I have to admit I often think about going on a cruise, but the size does worry me so hands up I would love to start with a small ship, but didn’t know they were offered so thank you for this.

  • Lee-Ann S

    That’s why I liked our cruise this passed July. It wasn’t huge and there were some places we went, up a fjord, that the bigger ships, which we did see in port couldn’t do.

  • Angie

    I want to go on a cruise, and a smaller one sounds like more fun honestly. We stayed on a house boat once, not even close to the same thing, but it was fun. I can only imagine a cruise would be way more fun.

  • Michele Brosius

    I have never been on a cruise. It looks like small ship cruising may be the best place to start. Thanks for all the tips. I am doing all kinds of research on what kinds of cruise to choose and this post helped a lot.

  • Marysa

    Before I got married, my husband and I took a cruise in the Galapagos Islands. The boat was small and the experience was incredible. We had great tour guides, got to know other people and the people working there. It was just overall such an amazing time. I think I prefer that to the massive ships for sure!

  • Laura

    I agree, a small ship for your first time with kids is the way to go! Cheyenne and I did a Mother-Daughter trip on a small ship and I didn’t have to worry about her exploring on her own or with friends. The staff gets to know you quickly and you quickly get comfortable on board.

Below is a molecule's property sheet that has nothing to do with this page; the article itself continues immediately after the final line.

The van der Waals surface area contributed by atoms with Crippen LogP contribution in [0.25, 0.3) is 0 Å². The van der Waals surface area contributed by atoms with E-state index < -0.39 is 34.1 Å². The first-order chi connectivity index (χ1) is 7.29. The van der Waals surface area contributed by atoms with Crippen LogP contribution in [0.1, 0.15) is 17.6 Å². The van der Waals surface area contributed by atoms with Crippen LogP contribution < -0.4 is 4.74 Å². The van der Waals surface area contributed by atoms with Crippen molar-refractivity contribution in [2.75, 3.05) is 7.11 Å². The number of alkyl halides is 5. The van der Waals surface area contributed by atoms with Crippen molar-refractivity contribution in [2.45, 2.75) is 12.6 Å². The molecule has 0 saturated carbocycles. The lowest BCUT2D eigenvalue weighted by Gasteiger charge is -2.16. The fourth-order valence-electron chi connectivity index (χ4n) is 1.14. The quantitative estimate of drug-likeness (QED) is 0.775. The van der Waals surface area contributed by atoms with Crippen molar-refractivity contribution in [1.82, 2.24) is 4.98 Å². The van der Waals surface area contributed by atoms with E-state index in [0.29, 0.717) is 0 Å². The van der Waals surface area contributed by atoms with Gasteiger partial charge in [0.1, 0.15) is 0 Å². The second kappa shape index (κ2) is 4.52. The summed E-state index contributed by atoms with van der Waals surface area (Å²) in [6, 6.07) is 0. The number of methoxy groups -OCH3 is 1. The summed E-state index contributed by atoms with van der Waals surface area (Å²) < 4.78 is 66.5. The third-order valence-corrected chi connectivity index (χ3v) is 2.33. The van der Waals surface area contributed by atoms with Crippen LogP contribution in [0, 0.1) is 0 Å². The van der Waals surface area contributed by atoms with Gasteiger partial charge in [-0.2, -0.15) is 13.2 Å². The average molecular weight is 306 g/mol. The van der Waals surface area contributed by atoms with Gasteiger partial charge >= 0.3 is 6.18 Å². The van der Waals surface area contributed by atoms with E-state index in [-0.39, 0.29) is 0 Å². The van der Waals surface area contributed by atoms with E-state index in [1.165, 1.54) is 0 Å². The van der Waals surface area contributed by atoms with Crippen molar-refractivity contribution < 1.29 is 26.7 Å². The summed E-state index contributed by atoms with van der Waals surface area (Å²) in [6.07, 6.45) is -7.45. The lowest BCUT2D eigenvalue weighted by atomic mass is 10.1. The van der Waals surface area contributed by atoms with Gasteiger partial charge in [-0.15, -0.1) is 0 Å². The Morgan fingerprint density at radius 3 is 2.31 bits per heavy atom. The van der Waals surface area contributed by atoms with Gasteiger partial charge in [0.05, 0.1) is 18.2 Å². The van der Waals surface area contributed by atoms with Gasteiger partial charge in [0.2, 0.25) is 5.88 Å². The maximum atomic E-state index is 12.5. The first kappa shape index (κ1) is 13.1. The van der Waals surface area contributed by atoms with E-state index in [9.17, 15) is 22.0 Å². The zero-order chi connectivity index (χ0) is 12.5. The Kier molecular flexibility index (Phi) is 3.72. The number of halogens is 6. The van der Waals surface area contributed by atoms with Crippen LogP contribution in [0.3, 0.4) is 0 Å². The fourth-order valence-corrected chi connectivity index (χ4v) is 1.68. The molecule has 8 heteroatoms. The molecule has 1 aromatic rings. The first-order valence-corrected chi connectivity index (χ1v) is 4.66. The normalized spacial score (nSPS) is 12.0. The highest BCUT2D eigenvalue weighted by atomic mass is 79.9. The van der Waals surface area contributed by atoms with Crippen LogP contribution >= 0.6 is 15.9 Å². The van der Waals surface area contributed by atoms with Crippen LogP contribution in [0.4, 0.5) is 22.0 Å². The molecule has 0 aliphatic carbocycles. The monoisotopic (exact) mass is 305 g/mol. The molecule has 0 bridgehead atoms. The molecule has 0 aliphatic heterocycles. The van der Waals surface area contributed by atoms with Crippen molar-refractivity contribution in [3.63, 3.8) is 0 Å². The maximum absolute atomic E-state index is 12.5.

• Heather

    I’m hoping that we can go on our first family cruise by next year. I didn’t really consider a small ship until now. Thank you for this info!

  • Becky Willis

    I am going, to be honest, I have never gone on a cruise. After reading your post I would definitely like to try the small ship cruising first! I love that you had such a great experience.

  • Lisa Bristol

    Small ship cruising sounds like a great way to try cruising. I did not know this was an option. I have always wanted to try a cruise but I am afraid of the big boats.

  • Jennifer

    I was definitely thinking that a small ship would help with anxiety so I’m glad you mentioned that. Every time I see deck pictures of those large ships all packed with people I panic! Wondering though is small ship equals more motion? Hubby gets motion sickness.